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Source: American Soybean Association news release

As U.S. Trade Representative Ambassador Michael Froman heads to Singapore for the upcoming ministerial for the Trans Pacific Partnership (TPP) trade agreement, the American Soybean Association took the opportunity to reiterate the association's key priorities for the discussions, as well as significant market access concerns that ASA has regarding the ongoing negotiations with Japan, Canada, and other Pacific-Rim nations.

ASA President and Iowa farmer Ray Gaesser issued the following statement:

"As Ambassador Froman heads to Southeast Asia to represent American interests in the Trans Pacific Partnership, we are both encouraged and concerned about the potential for these upcoming negotiations.

"We are encouraged at the overall progress and prospects presented by the TPP. This agreement is something that we, the growers of America's largest agricultural export, have been behind since day one.

The agreement encompasses 11 key trading partners that each represent a growing market for U.S. soy, and combine to account for more than $27 trillion in GDP. If constructed and enacted in the right way, the TPP can be a real game-changer for American soybean farmers and our livestock customers.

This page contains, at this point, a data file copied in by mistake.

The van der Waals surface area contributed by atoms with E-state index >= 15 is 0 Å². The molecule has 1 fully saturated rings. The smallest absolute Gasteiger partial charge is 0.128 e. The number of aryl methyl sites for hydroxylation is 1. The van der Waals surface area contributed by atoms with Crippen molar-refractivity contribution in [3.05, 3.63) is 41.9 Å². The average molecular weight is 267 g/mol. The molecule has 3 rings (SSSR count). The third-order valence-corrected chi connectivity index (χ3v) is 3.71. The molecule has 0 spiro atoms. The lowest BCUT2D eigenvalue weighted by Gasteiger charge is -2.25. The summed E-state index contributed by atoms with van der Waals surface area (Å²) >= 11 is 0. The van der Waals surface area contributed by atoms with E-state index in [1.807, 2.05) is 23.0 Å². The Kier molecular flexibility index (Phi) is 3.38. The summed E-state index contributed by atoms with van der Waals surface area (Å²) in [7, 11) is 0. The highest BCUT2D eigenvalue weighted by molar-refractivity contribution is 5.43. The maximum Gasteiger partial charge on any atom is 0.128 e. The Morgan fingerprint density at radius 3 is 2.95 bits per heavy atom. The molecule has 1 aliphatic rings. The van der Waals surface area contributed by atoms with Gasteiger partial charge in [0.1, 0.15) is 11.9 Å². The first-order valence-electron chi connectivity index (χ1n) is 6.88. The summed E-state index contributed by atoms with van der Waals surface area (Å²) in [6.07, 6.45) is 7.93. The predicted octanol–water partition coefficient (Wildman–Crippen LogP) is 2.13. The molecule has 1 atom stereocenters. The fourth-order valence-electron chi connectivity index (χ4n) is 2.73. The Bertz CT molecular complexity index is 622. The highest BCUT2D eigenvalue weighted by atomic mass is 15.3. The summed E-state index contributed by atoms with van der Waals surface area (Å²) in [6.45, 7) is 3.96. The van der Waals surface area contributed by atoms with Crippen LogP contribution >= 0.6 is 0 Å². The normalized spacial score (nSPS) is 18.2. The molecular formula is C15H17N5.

"But that's also where we're concerned. Japan, who is the newest member of the TPP negotiations, has requested special protections for numerous agricultural commodities. These protections, which include exemptions for meat and certain grain commodities among others, would not only weaken the TPP agreement, but also hamper the development of agreements with new partners by setting a dangerous precedent allowing countries to pick and choose those parts of an agreement that work for them.

It is not a reciprocal or mutually-beneficial approach to trade, and we encourage the U.S. and other TPP nations to reject the Japanese demand to exclude products from eventual liberalization.

"Overall, we remain supportive of the TPP, and optimistic that it can become a vehicle for increased soybean and meat trade with key partners. After all, agricultural trade like that conducted with our fellow TPP nations accounts for more than a million jobs and almost $200 billion in economic activity, but those benefits simply cannot be realized if one member of such a balanced coalition receives such an unbalanced benefit."

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